“For all the law is fulfilled in one word, even in this; Thou shalt love thy neighbor as thyself.
But if ye bite and devour one another, take heed that ye be not consumed one of another.”
Welcome to Civil Nations, a blog that explores religious, cultural, and political intersections within Mormonism and engagement between Mormons and other faith traditions. I teach religion at an LDS institute of religion and philosophy, Mormon studies, and interreligious understanding at a public university. Finally, I am the Custodian of the Mormon Chapter of the Foundation for Religious Diplomacy (FRD). I am committed to civil dialogue at every turn regardless of how complex or emotionally charged the issues may be. So, let the discussion begin!
I’ve been asked the following question many times but what follows is the most recent. I ended my world religions lecture on Catholicism and the class dispersed. That is all but one recently returned missionary. He waited for the others to leave and then hesitantly approached me. “Could I speak to you in private?” he asked. “More private than this?” I replied. “Yes.” So I escorted him down the hall to a an empty faculty lounge. With the door securely closed he cautiously told me that he had been invited to his friend’s same-sex marriage ceremony and earnestly inquired: “Should I go?”
To many this may appear to be the extent of the depth of his question–and in many corners of Mormon culture the question to attend, or not to attend a same-sex wedding or reception is a sufficiently charged proposition. However, I have learned that a much more pressing question usually lingers beneath the surface. So, I asked a follow up question: “If no-one was looking over your shoulder, and you were assured that you could follow the feelings in your heart without repercussion, would you go?” “Yes” he quickly replied. “O.K., then what is your hesitation?” He then went to that deeper and generally silent place and asked the question that maintained greater weight in his mind. “Well, there is that part of the Temple recommend interview that asks, ‘Do you follow or sympathize with any individual or group whose teachings are contrary to those held by the Church of Jesus Christ of Latter-day Saints?’ Wouldn’t I be violating the spirit of that question if I support my friend by attending her wedding? Wouldn’t I giving my approval to a union that is contrary to the doctrines of the Church?” I said, “I don’t think so.” At that point he asked me to explain. So I did. Here is the crux of my answer.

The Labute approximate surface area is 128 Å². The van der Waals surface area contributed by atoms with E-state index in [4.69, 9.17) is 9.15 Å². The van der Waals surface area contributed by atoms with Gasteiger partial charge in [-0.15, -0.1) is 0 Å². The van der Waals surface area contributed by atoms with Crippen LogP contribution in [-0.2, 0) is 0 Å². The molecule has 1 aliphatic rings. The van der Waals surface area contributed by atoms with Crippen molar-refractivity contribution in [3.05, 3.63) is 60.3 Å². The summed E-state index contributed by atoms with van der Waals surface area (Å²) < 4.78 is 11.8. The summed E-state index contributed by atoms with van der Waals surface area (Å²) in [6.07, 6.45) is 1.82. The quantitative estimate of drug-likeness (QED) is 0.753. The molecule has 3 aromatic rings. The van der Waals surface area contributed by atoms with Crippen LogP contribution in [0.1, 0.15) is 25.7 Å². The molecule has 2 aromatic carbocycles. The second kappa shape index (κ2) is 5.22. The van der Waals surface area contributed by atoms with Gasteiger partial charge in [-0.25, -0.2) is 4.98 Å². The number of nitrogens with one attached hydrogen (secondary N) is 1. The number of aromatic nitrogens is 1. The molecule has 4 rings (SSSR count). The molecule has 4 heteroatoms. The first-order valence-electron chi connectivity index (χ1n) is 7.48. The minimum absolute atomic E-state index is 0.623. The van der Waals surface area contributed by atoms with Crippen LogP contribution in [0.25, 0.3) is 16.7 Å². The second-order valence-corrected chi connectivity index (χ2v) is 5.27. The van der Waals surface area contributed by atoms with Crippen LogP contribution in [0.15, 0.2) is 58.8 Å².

Not all decisions and relationships are governed by hard and fast definitions of Church doctrines and teachings. It is more complex and nuanced than that. In fact, there are times when doctrine and teachings intersect requiring a decision between the two. Take the commands to avoid the very appearance of evil and another commandment to love one another and do unto others as you would have done to you. For example, it is not acceptable within the doctrines of the Church for me to break the Word of Wisdom. But I am also commanded to love one another which, in this case, usually means to maintain close relationships between family and friends that do not obey the Word of Wisdom so long as I do not compromise my standing before God in the process. Similarly, it is wrong for me to break the Law of Chastity but it is not wrong for me to associate with friends or family that do. Perhaps a stronger intersection between Church standards and broken commandments would be abortion that is carried out but not under conditions that include the health of the mother, the unborn child’s clear inability to survive outside the womb, or pregnancy resulting from rape or incest. I know women that have had an abortion and men that have encouraged and/or funded an abortion but I am not complicit in this choice because I associate with them, neither am I forbidden to form friendships and foster love for persons that have committed or funded this act.